Exoplanet Watch

When exoplanets pass between us and their stars, the stars’ light dims just a bit. Scientists call the passage of a planet in front of its star a transit. Join Exoplanet Watch and use your own telescope to track these transits and gather data on how they dim their stars. 

No telescope? No problem! You can use our data checkout system to request data from an exoplanet observation to analyze yourself. 

You don't have to be a rocket scientist or an astrophysicist to study distant worlds. The project will teach you what you need to know to collect important data on exoplanets. 

Go to Project Website


18 and up




Online or outside



What you'll do

  • Join our Slack channel to interact with a lively community of 2000+ exoplanet enthusiasts!
  • If you have a telescope: observe transiting exoplanets. If you don’t have a telescope: request data from a robotic telescope.
  • Analyze your data using free software called “EXOTIC” (our community will help you get started).
  • Upload your results to the American Association of Variable Star Observers (AAVSO) Exoplanet Database.
  • See your data included on the Exoplanet Watch Results webpage and used for further research.


  • Time to get started: 2-4 minutes to complete online training.
  • Equipment: Web-connected device.
  • Knowledge: None. An in-project tutorial is provided.

Get started!

  1. Start with this checklist https://exoplanets.nasa.gov/exoplanet-watch/how-to-contribute/checklist/.
  2. Learn about exoplanets from our Resources collection.
  3. Get some data (from your own telescope or our checkout system) and start looking for exoplanets!

Learn More

Exoplanet Watch is on Slack! Join the project’s workspace to meet other Exoplanet Watch participants, ask questions, troubleshoot problems, get updates on the biweekly full team meetings, and more. This community is a fun, friendly, helpful group. Beginners are welcome. Join our Slack channel.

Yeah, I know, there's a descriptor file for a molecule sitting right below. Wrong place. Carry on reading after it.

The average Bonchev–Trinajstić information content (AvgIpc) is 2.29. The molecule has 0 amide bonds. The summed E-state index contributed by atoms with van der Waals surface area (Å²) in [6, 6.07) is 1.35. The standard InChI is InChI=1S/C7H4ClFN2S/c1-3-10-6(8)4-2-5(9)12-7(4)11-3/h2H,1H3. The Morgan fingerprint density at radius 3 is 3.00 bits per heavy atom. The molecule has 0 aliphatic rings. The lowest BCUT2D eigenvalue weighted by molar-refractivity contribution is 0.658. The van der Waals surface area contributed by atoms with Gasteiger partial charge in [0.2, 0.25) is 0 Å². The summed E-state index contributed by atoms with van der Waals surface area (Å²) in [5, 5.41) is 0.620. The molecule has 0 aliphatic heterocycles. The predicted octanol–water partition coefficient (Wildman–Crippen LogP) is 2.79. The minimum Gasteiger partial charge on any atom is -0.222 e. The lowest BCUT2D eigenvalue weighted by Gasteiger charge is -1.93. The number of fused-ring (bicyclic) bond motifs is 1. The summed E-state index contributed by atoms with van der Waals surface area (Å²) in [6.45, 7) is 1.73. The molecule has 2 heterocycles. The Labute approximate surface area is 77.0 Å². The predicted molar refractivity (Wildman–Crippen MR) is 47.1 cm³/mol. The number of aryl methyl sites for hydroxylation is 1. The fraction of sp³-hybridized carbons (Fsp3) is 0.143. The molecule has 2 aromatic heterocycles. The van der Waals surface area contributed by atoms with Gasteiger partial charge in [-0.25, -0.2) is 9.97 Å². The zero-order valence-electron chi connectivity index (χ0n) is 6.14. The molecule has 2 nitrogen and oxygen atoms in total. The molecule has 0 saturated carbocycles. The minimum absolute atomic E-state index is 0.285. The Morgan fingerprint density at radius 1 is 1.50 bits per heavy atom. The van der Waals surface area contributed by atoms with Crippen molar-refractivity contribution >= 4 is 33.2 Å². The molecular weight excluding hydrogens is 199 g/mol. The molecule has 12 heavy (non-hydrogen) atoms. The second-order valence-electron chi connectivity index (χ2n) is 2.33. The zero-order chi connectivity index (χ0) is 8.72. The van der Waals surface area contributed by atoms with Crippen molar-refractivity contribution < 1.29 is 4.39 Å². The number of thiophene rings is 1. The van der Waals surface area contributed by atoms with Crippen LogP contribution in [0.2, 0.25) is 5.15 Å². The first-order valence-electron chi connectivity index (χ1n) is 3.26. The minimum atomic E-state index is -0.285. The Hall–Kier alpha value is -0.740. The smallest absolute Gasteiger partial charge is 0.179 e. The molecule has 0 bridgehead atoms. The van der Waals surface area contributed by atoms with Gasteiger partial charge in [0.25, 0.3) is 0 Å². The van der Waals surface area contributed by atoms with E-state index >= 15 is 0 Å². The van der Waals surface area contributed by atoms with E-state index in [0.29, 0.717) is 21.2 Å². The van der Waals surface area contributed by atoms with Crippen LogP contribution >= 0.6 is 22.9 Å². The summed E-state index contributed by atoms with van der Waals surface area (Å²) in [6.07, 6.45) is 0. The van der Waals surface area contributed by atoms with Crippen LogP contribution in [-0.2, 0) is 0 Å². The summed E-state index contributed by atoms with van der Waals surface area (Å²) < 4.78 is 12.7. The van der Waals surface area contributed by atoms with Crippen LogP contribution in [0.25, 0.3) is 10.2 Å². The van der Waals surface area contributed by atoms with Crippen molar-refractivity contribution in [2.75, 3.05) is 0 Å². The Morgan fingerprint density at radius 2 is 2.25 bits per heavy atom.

You can also subscribe to free Exoplanet Watch Monthly Newsletters, which include information about exoplanets to observe, new project features, information on topics that will be covered in bi-weekly meetings, a featured member of the month and astrophoto of the month, and links to exoplanet resources.

Want to learn more about exoplanet discovery right now? Take a look and listen to this entertaining and informative presentation by Exoplanet Watch’s lead scientist Rob Zellem of the Jet Propulsion Lab to colleagues at Goddard Space Flight Center.

Exoplanet Watch logo On a white field, a simple graphic sits above the words "Exoplanet Watch." The graphic consists of a large purple circle with a green horizontal strip extending across its middle and well outside the circle. Sitting at the intersection of the purple circle and the green line on the right side is another circle, this one in pale blue.  The purple circle represents a star, the pale blue circle an orbiting exoplanet, and the green line the trace of the exoplanet's orbit.
A transiting exoplanet's lightcurve. Points are scattered about a value of ~1. When the planet passes in front of its host star, these points decrease by ~3% as the planet blocks out some of the star's light. When the planet is no longer in front of the star, the points return to a value of ~1. An additional curve on the plot shows a model fit to the data to measure the planet's radius. A second plot at the bottom of the image shows the residuals when the data is divided by the best-fit model. They are typically less than half a percent.
A lightcurve of a transiting exoplanet, a plot of how the star’s brightness changes with time. When a planet passes in front of its host star, it blocks some of that star's light. The blue dots in the middle of the graph are lower than those to the right and left, showing how the light from this star dimmed. From this dimming, we can measure the planet’s size and learn about its chemical composition.
Credit: Exoplanet Watch project
A man standing next to a large telescope with the sky in the background
Citizen scientist Bryan E. Martin uses his personal telescope to observe exoplanet transits with NASA’s Universe of Learning Exoplanet Watch.
Credit: Bryan E. Martin

Get to know the people of Exoplanet Watch!

Rob Zellem


Portrait photo of a man standing in front of a lake

John Engelke

Software developer

Photo of a smiling young man in classes

Tamim Fatahi

Undergraduate Intern

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Isabella “Izzy” Huckabee

Undergraduate Intern

Portrait photo of a smiling blonde haired woman in a white top standing in front of a tree with white blossoms

Kiah May

Undergraduate Intern

Photo of a man standing underneath a telescope

Kyle Pearson

Deputy Science Lead; EXOTIC Development Lead

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Michael Primm

Exoplanet volunteer/ Chief Technology Officer

Headshot of a smiling woman with dark hair

Kalée Tock

Exoplanet volunteer/ High School Science Teacher